World this week
Russia's President Vladimir Putin declared a state of emergency after 20,000 tonnes of diesel oil leaked into a river within the Arctic Circle. The spill happened when a fuel tank at a power plant near the Siberian city of Norilsk collapsed on May 29. President Putin expressed anger after discovering officials only learnt about the incident two days later. The plant is owned by a subsidiary of Norilsk Nickel, which is the world's leading nickel and palladium producer.
In a televised video conference on Putin lambasted the head of the company over its response. "Why did government agencies only find out about this two days after the fact?" he asked the subsidiary's chief, Sergei Lipin. "Are we going to learn about emergency situations from social media?" The region's governor, Alexander Uss, had earlier told President Putin that he became aware of the oil spill on Sunday after "alarming information appeared in social media".
Hong Kong's legislature approved a contentious bill that makes it illegal to insult the Chinese national anthem. The legislation was approved after pro-democracy opposition lawmakers tried to disrupt the vote. The bill was passed with 41 lawmakers voting for it and just one voting against. Most of the pro-democracy lawmakers boycotted the vote out of protest.
The pro-democracy camp sees the anthem bill as an infringement of freedom of expression and the greater rights that residents of the semi-autonomous city have compared to mainland China.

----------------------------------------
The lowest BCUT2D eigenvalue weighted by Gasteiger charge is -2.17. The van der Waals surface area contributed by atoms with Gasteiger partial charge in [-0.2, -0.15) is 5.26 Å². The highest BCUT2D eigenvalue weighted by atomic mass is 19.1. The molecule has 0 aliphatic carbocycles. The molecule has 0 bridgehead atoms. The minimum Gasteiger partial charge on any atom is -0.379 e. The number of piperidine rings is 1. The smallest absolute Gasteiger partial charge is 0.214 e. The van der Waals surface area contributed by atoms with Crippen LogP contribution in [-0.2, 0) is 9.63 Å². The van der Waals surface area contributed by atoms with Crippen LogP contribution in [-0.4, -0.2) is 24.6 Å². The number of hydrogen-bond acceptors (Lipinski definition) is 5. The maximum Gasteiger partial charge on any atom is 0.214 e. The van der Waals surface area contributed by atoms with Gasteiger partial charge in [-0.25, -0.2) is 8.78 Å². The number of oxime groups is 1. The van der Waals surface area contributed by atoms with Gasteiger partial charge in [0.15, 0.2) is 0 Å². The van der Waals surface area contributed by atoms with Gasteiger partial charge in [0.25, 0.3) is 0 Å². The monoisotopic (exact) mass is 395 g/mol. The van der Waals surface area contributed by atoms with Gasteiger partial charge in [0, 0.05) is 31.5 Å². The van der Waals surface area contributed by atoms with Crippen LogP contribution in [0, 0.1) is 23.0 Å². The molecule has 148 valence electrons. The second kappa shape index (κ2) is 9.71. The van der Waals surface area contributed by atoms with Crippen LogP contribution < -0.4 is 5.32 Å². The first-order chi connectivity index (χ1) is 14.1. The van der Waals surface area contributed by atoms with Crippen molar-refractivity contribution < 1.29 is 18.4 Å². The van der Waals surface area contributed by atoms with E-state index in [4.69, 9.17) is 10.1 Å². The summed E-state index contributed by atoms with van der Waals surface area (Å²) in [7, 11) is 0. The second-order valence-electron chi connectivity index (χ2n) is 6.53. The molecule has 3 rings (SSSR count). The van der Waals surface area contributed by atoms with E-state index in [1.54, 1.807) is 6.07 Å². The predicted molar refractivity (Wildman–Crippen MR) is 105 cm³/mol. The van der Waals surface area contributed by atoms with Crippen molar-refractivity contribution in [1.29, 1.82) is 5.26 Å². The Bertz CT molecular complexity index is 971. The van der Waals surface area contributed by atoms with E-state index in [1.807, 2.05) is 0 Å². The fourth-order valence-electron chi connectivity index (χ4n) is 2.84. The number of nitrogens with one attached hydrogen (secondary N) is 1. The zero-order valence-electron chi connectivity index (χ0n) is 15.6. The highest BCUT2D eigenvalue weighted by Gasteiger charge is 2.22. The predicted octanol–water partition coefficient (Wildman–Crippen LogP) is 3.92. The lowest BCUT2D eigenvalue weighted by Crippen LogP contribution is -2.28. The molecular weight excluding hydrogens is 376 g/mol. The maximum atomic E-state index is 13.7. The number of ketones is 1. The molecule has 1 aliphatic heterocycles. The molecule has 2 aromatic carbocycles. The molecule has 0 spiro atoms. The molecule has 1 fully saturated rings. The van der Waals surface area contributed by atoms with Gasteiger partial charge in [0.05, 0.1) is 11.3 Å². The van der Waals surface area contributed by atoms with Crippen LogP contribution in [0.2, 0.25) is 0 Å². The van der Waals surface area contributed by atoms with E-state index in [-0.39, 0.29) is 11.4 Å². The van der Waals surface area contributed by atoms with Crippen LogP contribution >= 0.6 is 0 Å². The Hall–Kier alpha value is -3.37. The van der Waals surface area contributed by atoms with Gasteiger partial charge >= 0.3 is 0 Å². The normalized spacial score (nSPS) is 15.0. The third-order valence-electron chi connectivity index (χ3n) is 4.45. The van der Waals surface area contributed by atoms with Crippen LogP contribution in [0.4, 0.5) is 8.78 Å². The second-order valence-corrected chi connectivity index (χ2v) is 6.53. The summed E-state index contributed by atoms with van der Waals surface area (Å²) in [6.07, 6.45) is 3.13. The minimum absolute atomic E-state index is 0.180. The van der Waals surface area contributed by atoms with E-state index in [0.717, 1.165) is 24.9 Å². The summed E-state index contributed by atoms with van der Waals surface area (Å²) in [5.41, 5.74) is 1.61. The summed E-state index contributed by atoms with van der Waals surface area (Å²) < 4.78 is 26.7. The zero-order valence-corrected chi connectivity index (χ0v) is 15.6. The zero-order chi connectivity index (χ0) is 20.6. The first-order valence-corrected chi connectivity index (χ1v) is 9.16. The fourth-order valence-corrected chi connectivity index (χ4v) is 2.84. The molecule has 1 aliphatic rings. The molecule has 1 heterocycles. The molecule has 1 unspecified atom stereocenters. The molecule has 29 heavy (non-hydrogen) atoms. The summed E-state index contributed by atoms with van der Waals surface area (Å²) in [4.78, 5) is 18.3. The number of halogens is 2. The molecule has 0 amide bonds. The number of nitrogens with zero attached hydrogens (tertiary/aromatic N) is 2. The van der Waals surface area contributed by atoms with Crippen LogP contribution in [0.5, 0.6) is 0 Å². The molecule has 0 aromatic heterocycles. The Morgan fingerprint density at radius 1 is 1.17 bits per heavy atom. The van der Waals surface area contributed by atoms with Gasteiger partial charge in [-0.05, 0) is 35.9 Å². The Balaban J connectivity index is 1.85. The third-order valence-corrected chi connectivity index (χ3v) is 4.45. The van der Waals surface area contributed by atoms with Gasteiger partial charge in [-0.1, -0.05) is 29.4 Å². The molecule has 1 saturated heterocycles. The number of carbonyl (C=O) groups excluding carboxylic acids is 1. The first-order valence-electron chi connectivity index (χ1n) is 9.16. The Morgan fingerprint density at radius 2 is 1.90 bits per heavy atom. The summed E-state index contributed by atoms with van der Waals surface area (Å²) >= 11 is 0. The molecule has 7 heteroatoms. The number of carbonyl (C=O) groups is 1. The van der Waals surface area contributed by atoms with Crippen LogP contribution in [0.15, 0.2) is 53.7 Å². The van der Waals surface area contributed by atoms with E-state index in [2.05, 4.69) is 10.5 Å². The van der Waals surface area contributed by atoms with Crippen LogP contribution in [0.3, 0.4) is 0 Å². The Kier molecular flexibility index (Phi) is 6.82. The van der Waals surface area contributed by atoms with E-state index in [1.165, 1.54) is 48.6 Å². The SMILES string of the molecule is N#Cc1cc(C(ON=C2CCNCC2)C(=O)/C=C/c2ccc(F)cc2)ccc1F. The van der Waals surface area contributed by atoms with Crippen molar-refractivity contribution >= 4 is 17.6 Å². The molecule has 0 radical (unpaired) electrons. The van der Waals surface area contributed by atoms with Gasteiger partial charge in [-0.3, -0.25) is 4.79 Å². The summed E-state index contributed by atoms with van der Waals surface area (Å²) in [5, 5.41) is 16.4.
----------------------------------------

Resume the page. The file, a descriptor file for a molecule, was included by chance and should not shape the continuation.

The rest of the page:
The pro-Beijing majority said the law was necessary for Hong Kong citizens to show appropriate respect for the anthem. Those found guilty of intentionally abusing the "March of the Volunteers" face up to three years in prison and a fine of up to 50,000 Hong Kong dollars ($6,450).
The United Nations and the International Red Cross and Red Crescent Movement urged that governments and others unite in developing a "people's vaccine" to protect everyone against the coronavirus. Their appeal came ahead of a vaccine summit in London organized by the Global Vaccine Alliance that is seeking to mobilize billions of dollars of funding for a COVID-19 vaccine.
The "people's vaccine" should protect the affluent, the poor, the old and young, said a statement by the U.N. and the International Red Cross and Red Crescent Movement. That is a "moral imperative that brings us all together in our shared humanity," it said. It said the pandemic is also raising risks of other diseases as it disrupts childhood immunization programs, leaving at least 80 million children under the age of one at risk of diseases like measles, diphtheria and polio.
Meanwhile, Mexico and Brazil recorded their highest daily death tolls as the coronavirus epidemic showed no sign of abating in Latin America. It came as Germany announced a massive spending package to reboot its post-lockdown economy.Mexican health authorities reported 1,092 coronavirus deaths on June 3 - double the country's previous highest one-day toll. Daily infections were also at an all-time high of just under 4,000.
The country's deputy health minister, Hugo Lopez-Gatell, attributed the sharp death-toll rise to the results of a new mortality committee dedicated to better identifying which deaths in the country were caused by the virus. Brazil registered a record number of daily coronavirus deaths (1,350) for the second consecutive day and infections looked set to pass 600,000 on June 4, just four days after passing 500,000. Germany looked to shore up its battered lockdown economy, with a massive €130bn ($146bn) stimulus package.
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